Saturday, October 31, 2009

Scariest Movies of All Time

THE TEXAS CHAINSAW MASSACRE (1974) Directed by Tobe Hooper 
Whether you contribute it to the Poltergeist controversy, the oft-putting repute surrounding Chainsaw or the fact that his pictures are many times misunderstood, Hooper has sadly not shared the same success of his counterparts. He is however an accomplished movie-maker and his ability to manipulate film grammar is nearly unparalleled. His first weapon in Chainsaw is wielded during the picture’s opening tile craw as a foreboding John Larroquette sets up the forthcoming events as true. This gives way to a chaotic soundtrack comprised of grinding metal, crunching dirt and animal moans; and the first image of the movie: that of a rotting corpse posed atop a headstone in such a way as to suggest our world is one of madness and the source of that madness has an unusual eye for art. He spends the next eighty-plus minutes tampering with audience sentimentality (i.e. during a scene that sees the disabled Franklin hurled down a hill while attempting to urinate) en route to creating a terrifying experience that exemplifies the savage cinema period.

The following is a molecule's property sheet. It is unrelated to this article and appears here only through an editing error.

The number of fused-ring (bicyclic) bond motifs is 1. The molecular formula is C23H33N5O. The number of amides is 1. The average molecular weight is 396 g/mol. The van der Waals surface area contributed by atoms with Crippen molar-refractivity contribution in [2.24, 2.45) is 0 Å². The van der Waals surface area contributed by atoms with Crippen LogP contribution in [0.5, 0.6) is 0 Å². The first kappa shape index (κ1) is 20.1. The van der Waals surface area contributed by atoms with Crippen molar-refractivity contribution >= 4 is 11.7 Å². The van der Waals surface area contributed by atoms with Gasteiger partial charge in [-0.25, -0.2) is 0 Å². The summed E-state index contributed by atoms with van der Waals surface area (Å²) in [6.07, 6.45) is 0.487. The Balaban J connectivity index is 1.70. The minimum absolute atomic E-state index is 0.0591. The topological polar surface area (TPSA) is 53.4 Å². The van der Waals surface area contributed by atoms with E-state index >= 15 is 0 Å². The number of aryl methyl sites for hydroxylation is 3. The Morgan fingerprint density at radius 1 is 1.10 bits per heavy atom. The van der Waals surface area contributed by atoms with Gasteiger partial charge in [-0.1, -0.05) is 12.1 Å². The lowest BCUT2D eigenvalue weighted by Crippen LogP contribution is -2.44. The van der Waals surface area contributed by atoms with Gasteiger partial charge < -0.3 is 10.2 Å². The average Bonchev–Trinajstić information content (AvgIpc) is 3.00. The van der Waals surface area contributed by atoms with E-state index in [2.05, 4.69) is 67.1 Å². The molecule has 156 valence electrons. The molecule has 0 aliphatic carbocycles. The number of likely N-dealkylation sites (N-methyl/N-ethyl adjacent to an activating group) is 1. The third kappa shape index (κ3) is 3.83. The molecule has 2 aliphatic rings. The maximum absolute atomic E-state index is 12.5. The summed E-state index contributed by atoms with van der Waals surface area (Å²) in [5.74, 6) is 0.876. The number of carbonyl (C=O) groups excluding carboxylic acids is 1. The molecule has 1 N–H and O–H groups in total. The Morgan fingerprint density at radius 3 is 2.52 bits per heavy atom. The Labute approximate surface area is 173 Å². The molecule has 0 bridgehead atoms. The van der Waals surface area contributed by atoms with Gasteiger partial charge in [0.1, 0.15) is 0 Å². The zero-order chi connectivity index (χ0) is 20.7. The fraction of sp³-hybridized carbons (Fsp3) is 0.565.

THE EXORCIST (1973) Directed by William Friedkin
An easy choice and one that will appear on most scariest movies lists. As a child who spent many Sunday mornings in church, I found the existence of heaven and hell motif extremely unnerving. The thought that Satan would assail from a mundane American household and utilize a twelve-year-old girl as artillery was wholly terrifying. The bilious images of Linda Blair spewing green-pea soup and karo syrup didn’t hurt either. I later came to appreciate Friedkin’s use of symbolism and imagery to build the good vs. evil theme.

THE EVIL DEAD (1982) Directed by Sam Raimi
Before he was a Hollywood superstar, Sam Raimi was producing cult horror pics recognized for their gore elements and vigorous techniques. Though among my favorite films of all time, it took me two sittings to get through this crude and violent masterpiece the first time around. Raimi’s wickedly inventive camera work continues to inspire me to this day.

POLTERGEIST (1982) Directed by Tobe Hooper
The most popular of Hooper’s film endeavors Poltergeist is also the film that provided him the most heartache as suggestions of Spielberg’s involvement resulted in his own abilities being called into question. On the surface the movie is a classic urban haunted-house story but on a deeper level it is an indictment of our reliance on television as a society. Poltergeist taps into every childhood phobia imaginable (fear of the dark, clowns, closets, shadows, storms, etc.) and forces younger viewers to consider the existence of a supernatural dimension.